In fact, as I have pointed out on various occasions, the question of the strong organisation is not only a false problem in the context of the Russian anarchists, but is so generally. I am not underestimating the organisational problem in saying that, merely pointing out that the question of the revolution cannot simply be solved with a clash between two organisations and a final victory for the revolutionary forces.
The more the years pass and capital develops new ways of modernising and restructuring in order to solve problems that seemed insurmountable in the past, the more one realises that it is not at the level of (military and productive) organisational strength that it is necessary to act, but in quite a different sphere. Both the strictly military efforts of the revolutionary struggle and the creation of new productive forms and their capacity to find different solutions, must come through the generalisation of the struggle, i.e. with the widest participation of the masses in the many ways that this is possible. …”
1. Establishing contact with the comrades, and first attempts at organising revolutionary activity.
2. Organisation of the Peasant’s Union.
3. Police Archives rifled.
4. Fresh elections to the communal committee. The notion of control.
5. The teachers’ role. Our activity on the communal committee.
6. The first of May. The agrarian issue as viewed by the peasants.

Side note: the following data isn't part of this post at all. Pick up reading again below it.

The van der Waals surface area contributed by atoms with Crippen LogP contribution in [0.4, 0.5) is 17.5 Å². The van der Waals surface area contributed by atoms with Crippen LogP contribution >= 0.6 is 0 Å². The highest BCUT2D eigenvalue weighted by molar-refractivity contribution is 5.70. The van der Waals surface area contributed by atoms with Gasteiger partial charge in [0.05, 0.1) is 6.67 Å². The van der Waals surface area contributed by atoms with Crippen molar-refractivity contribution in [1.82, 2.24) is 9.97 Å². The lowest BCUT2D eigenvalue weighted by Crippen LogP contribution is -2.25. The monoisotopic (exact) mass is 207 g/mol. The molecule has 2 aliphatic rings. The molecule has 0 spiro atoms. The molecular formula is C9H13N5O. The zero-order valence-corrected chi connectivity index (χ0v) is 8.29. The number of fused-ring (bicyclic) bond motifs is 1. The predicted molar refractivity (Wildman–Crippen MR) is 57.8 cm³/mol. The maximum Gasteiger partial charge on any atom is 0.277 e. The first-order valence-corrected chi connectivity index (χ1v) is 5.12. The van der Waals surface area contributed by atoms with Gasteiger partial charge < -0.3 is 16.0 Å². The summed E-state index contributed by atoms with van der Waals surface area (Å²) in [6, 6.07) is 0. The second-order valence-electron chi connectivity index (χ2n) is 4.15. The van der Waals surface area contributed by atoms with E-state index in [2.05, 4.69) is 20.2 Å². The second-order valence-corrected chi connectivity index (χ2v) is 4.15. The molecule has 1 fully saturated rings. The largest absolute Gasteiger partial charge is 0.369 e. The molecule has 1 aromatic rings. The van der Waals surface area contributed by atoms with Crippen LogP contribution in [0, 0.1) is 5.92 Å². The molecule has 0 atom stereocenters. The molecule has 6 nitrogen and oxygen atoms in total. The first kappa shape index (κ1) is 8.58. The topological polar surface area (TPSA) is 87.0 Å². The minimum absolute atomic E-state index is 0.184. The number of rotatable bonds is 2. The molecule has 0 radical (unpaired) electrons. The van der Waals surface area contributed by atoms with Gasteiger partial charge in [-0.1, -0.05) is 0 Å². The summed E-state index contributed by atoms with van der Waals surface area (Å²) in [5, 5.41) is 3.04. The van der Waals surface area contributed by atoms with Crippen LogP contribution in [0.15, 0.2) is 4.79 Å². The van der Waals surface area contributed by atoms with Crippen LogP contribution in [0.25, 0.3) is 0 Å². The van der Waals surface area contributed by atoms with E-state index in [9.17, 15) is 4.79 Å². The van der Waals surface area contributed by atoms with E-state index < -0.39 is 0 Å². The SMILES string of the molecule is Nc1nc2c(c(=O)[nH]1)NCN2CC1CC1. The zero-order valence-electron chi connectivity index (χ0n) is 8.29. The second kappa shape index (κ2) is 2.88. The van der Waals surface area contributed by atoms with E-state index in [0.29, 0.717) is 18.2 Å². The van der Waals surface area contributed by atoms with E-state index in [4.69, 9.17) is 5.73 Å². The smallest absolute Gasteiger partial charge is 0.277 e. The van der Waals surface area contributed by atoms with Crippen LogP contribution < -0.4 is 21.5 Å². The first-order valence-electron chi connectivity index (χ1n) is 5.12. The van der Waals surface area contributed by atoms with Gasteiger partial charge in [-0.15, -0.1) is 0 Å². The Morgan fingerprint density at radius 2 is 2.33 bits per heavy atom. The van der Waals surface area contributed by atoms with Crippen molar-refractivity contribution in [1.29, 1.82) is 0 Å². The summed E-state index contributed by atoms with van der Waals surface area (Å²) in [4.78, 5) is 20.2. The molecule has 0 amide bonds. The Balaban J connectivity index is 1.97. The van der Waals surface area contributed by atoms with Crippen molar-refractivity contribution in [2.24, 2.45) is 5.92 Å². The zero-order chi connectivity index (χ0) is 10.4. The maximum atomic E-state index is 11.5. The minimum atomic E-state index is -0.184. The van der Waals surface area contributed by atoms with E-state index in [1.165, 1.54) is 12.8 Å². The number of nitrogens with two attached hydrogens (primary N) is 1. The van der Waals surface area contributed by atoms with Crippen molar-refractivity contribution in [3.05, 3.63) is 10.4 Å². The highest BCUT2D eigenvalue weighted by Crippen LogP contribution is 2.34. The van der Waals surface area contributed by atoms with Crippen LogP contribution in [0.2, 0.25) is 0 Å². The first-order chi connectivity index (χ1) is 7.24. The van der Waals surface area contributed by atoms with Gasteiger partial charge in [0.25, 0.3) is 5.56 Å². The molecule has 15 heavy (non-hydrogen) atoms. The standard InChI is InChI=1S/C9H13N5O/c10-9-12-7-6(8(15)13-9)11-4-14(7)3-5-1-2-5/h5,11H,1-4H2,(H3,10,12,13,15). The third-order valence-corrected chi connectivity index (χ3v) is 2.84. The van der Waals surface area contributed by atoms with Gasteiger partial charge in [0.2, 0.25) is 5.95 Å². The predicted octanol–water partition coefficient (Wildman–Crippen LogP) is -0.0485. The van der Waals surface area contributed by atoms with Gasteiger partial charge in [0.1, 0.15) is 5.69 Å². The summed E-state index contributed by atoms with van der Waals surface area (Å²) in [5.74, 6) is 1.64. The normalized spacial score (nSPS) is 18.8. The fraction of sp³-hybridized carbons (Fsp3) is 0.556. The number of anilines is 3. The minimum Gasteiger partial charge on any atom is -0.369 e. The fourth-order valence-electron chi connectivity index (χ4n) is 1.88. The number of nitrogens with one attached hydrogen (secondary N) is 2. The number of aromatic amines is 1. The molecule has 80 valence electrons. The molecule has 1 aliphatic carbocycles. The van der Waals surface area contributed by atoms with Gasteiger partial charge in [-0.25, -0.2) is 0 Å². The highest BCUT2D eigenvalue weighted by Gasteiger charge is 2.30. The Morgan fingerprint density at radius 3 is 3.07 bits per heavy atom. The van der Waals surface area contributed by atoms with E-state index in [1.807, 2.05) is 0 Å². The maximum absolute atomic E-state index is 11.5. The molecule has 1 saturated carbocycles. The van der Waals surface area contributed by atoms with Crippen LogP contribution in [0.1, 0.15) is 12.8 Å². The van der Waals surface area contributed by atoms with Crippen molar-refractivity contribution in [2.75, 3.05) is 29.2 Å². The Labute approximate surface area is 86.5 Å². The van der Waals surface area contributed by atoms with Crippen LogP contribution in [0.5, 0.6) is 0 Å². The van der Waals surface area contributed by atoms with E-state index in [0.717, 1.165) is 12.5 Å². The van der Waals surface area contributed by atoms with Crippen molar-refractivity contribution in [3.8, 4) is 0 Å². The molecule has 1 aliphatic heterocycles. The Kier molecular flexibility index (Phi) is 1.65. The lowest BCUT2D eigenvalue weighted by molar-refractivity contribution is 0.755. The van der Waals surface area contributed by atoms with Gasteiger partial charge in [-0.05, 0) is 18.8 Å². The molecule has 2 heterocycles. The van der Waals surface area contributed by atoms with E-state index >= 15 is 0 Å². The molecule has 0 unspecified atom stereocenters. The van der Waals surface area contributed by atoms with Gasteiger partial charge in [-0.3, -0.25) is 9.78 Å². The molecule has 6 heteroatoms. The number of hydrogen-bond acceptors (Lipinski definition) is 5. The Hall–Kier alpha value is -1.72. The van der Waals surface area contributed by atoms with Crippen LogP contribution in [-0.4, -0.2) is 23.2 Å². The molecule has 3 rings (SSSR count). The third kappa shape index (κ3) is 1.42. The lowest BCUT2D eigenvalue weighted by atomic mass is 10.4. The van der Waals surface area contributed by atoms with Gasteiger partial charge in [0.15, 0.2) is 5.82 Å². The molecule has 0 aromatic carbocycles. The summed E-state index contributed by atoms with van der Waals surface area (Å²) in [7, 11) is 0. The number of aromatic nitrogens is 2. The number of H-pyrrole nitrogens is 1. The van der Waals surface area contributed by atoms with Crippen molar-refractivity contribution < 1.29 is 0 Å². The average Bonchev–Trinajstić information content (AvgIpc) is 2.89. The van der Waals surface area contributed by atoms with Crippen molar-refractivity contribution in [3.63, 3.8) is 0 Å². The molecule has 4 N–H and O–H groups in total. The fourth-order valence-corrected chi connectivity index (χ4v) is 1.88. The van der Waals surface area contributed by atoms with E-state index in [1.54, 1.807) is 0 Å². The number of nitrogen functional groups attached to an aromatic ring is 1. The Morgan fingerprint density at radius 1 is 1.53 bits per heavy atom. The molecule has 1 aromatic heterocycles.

7. The Workers’ strike.
8. Some results.
9. The campaign against tenant farming.
10. P.A. Kropotkin’s arrival in Russia. Encounter with anarchists of Ekaterinoslav.
11. Kornilov’s march on Petrograd.
12. Resistance to the counter-revolution spreads through the villages.
1. The October Coup d’état in Russia.
2. Elections to the Constituent Assembly: our attitude vis à vis the parties in contention.
3. The Departmental Congress.
4. The counter-revolution of the Central Rada.
5. With the leftist bloc against the counter-revolution.
6. The armed peasants rush to the aid of the urban workers. The
Aleksandrovisk Revolutionary Committee and the Commission of Inquiry.
7. The armed struggle against the Cossacks. Delegation, disarmament of the Cossacks and an understanding with them.
8. The Bolshevik-Left SR. bloc in Aleksandrovsk. My observations and the consequences of them.
9. Abolition of the zemstvo as a “territorial unit”. Foundation of a Revolutionary Committee by the members of the Soviet. Seeking funds to meet the needs of the Revolutionary Committee by the members of the Soviet. Seeking funds to meet the needs of the Revolution.
10. How barter was organised between town and countryside.
11. Our group’s new members.
12. The Agrarian communes. Their internal organisation. Their enemies.
13. The successes of the German and Austrian armies and of the troops of the Ukrainian and central Rada. Counter-revolutionary agents. The struggle against them.
14. Centralising the detachments. Formation of a united front with the Bolshevik-Left SR. bloc.
15. I am urgently summoned to Yegorov’s headquarters. Defeat for our fighting front.
Gulai-Polye’s antecedents – Nestor Makhno.